Ramey brings greatness to his students

Two men step out from behind a curtain to face their audience in Miller Concert Hall Sunday. Without bowing, one man takes his place at a piano and the other steps out and abruptly bursts into song.
Accompanied by Warren Jones on piano, Samuel Ramey, distinguished professor of opera at Wichita State, fills the concert hall with the sound of his bass-baritone voice.

As the first song ends, Ramey lifts both arms to rest on the piano, and takes a moment to breathe deeply and prepare to sing again. The audience bursts into applause. Smiling humbly, Ramey gazes out over his audience and silently mouths the words ‘thank you.’ After gathering himself, he begins the next song with his bellowing voice.

Ramey has been heralded as one of the most renowned opera singers of the last three decades. He is from Colby, Kansas, graduated from WSU in 1968, and has performed around the world. His versatility has allowed him to portray a grand variety of characters on stage. He is now regarded as one of the world’s foremost interpreters of bass and bass-baritone repertoire.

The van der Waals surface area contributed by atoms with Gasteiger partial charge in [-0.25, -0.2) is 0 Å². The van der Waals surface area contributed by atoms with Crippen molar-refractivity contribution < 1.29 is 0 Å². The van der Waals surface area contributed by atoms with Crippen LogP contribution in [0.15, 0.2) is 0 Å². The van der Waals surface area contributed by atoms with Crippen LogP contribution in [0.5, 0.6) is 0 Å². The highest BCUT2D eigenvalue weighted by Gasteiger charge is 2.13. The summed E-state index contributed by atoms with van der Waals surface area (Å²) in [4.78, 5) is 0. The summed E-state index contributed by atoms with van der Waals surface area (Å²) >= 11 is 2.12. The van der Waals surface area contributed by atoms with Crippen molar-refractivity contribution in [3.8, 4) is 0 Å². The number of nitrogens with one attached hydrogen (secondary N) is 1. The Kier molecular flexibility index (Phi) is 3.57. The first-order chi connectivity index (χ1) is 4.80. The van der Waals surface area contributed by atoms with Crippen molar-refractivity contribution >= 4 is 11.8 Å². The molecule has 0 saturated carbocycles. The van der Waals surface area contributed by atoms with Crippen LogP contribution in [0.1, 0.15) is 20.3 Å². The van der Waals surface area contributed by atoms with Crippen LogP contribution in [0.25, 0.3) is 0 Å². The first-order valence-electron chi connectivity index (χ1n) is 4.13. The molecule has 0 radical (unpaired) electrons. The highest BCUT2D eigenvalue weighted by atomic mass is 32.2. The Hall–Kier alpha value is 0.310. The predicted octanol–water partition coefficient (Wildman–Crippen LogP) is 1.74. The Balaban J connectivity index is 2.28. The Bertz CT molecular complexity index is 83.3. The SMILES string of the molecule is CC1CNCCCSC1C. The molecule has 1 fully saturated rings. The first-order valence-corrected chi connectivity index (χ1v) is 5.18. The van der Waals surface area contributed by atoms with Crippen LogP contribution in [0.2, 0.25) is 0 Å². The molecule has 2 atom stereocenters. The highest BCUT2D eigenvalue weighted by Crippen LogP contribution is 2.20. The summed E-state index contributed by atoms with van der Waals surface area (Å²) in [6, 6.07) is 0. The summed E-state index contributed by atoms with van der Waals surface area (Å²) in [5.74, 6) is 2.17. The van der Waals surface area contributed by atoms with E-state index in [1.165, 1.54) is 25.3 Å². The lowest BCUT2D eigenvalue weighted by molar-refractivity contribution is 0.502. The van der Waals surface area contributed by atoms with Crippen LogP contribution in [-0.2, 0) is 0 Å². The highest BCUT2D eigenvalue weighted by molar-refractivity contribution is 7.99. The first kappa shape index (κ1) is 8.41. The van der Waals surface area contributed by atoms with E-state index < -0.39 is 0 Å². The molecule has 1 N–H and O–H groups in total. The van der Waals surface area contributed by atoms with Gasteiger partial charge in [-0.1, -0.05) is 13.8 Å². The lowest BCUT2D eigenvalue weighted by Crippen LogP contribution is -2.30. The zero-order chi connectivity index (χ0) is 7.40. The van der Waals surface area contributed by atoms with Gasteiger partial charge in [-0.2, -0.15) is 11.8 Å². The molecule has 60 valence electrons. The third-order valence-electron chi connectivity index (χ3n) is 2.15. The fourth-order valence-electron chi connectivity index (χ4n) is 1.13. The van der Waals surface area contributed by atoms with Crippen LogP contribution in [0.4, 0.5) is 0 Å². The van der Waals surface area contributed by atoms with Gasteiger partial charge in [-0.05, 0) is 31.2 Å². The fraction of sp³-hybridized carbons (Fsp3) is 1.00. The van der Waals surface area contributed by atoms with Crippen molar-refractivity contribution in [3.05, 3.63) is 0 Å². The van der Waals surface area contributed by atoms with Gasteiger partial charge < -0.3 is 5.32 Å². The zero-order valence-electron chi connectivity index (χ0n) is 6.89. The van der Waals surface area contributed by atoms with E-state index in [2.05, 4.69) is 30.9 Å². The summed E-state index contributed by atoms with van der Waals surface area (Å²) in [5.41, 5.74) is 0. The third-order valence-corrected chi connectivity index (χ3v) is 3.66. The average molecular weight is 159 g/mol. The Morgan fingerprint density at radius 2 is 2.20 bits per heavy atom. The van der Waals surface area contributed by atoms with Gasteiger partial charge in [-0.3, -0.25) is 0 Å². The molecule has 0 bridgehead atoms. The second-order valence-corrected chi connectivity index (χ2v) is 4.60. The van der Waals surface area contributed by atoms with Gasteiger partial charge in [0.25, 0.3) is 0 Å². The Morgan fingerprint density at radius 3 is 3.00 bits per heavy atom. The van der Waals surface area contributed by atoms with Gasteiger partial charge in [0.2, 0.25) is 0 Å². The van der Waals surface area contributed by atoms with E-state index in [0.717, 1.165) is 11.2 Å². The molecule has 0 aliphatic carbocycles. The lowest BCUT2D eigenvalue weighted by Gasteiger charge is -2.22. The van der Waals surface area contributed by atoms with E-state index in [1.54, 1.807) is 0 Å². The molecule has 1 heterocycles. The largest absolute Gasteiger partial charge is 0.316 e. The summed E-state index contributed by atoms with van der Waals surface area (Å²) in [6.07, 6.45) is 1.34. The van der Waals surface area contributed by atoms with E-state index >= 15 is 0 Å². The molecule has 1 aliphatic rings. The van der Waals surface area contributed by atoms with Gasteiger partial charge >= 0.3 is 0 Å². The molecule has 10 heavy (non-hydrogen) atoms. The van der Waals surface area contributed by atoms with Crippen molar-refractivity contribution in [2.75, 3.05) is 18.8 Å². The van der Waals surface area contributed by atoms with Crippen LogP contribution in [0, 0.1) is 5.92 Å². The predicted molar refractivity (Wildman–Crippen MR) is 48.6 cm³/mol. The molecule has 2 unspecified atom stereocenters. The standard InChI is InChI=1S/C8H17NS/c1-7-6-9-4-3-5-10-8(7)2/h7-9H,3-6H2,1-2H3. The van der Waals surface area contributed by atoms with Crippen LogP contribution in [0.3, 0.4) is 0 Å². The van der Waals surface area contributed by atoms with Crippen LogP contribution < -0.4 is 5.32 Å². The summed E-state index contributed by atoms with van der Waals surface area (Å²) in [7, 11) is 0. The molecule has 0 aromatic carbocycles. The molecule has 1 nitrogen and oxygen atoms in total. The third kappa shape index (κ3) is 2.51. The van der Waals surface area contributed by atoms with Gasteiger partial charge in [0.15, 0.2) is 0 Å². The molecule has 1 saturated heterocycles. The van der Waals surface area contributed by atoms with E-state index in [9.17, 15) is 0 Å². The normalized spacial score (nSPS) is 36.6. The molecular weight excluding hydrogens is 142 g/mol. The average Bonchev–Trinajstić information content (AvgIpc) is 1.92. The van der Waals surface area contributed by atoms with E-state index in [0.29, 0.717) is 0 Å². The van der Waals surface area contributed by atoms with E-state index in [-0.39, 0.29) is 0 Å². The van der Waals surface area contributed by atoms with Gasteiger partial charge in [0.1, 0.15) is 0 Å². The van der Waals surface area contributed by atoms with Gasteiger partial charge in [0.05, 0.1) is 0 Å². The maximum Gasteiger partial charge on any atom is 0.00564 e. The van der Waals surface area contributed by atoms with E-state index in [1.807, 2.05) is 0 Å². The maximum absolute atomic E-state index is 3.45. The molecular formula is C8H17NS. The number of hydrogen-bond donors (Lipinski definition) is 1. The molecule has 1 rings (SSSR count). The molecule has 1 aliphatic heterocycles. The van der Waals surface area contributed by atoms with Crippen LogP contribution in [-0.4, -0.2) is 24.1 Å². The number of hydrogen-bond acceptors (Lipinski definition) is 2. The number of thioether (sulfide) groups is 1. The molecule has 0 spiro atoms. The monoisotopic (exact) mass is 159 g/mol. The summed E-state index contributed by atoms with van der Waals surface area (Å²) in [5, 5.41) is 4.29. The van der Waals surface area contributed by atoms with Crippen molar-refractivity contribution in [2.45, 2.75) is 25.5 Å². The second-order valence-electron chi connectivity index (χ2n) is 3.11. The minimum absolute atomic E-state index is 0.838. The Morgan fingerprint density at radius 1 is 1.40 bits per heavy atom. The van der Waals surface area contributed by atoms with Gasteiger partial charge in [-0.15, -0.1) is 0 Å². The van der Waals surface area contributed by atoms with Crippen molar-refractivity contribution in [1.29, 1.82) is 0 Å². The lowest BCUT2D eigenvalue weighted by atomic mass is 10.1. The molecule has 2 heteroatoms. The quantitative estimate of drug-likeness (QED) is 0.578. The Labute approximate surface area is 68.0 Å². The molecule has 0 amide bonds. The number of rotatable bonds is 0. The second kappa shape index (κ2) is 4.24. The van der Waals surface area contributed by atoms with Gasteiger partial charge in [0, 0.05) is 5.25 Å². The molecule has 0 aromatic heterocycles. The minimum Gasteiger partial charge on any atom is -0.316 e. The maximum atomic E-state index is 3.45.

“He’s an unbelievable artist,” said Stephanie Sheldon, a junior majoring in choir and vocal performance, said. “He’s inspiring for the rest of us.”

Ramey is also the most recorded bass singer in history, having been part of more than 80 recordings on every major music label. His recordings have received awards including three Grammy awards, multiple Gran Prix du Disc awards and declared “Best of the Year” by publications such as Stereo Review and Opera News.
“He’s got more releases than many opera artists put together,” Sheldon said.

Sheldon said Ramey brings a humble and expert teaching style to his students.

“He does a lot of opera coaching,” said Sheldon. “He’s very invested in the students.”

Although Sheldon does not attend any of Ramey’s classes, she knows him not just as a star or a lecturer, but personally.

“It’s really to have him, it’s like ‘Oh hey, Sam,’” Sheldon says, “He’s super down to earth. Having him perform here is super special to us. It shows he doesn’t think he’s too far above the rest of us.”

Sheldon also says Ramey’s worldwide fame brings something extra to the university.

“I performed in a show with him,” Sheldon said. “It’s really cool saying I performed on the same stage as Sam Ramey.”

Ramey was named Kansan of the Year in 1995, and in 1998 the French Ministry of Culture awarded him the rank of Commander in the Order of Arts and Letters. Ramey was inaugurated into the WSU College of Fine Arts hall of fame last year.